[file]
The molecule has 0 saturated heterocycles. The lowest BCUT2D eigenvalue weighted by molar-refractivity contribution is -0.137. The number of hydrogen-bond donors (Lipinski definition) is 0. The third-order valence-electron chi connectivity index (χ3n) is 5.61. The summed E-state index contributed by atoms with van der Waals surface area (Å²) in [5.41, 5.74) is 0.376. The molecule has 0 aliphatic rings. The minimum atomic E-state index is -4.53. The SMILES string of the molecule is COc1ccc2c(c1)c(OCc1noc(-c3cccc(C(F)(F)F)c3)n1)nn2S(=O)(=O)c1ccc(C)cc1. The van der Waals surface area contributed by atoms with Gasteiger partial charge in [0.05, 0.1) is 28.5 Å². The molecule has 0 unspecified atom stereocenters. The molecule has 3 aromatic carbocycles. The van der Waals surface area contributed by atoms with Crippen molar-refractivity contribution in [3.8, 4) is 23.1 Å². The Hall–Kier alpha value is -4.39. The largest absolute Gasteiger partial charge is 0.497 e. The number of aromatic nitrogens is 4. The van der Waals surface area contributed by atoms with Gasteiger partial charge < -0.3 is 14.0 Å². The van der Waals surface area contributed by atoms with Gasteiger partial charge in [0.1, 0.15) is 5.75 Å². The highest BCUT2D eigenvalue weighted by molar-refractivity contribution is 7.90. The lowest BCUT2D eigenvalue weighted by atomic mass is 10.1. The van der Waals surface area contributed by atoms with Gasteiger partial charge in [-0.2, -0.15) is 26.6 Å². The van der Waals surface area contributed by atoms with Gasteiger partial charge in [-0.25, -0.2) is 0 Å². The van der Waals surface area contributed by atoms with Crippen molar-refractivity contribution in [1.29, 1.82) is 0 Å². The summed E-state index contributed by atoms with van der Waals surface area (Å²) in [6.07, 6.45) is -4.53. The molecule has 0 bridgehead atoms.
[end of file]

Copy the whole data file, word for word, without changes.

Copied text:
The molecule has 0 saturated heterocycles. The lowest BCUT2D eigenvalue weighted by molar-refractivity contribution is -0.137. The number of hydrogen-bond donors (Lipinski definition) is 0. The third-order valence-electron chi connectivity index (χ3n) is 5.61. The summed E-state index contributed by atoms with van der Waals surface area (Å²) in [5.41, 5.74) is 0.376. The molecule has 0 aliphatic rings. The minimum atomic E-state index is -4.53. The SMILES string of the molecule is COc1ccc2c(c1)c(OCc1noc(-c3cccc(C(F)(F)F)c3)n1)nn2S(=O)(=O)c1ccc(C)cc1. The van der Waals surface area contributed by atoms with Gasteiger partial charge in [0.05, 0.1) is 28.5 Å². The molecule has 0 unspecified atom stereocenters. The molecule has 3 aromatic carbocycles. The van der Waals surface area contributed by atoms with Crippen molar-refractivity contribution in [3.8, 4) is 23.1 Å². The Hall–Kier alpha value is -4.39. The largest absolute Gasteiger partial charge is 0.497 e. The number of aromatic nitrogens is 4. The van der Waals surface area contributed by atoms with Gasteiger partial charge < -0.3 is 14.0 Å². The van der Waals surface area contributed by atoms with Gasteiger partial charge in [0.1, 0.15) is 5.75 Å². The highest BCUT2D eigenvalue weighted by molar-refractivity contribution is 7.90. The lowest BCUT2D eigenvalue weighted by atomic mass is 10.1. The van der Waals surface area contributed by atoms with Gasteiger partial charge in [-0.2, -0.15) is 26.6 Å². The van der Waals surface area contributed by atoms with Gasteiger partial charge in [-0.25, -0.2) is 0 Å². The van der Waals surface area contributed by atoms with Crippen molar-refractivity contribution in [1.29, 1.82) is 0 Å². The summed E-state index contributed by atoms with van der Waals surface area (Å²) in [6.07, 6.45) is -4.53. The molecule has 0 bridgehead atoms.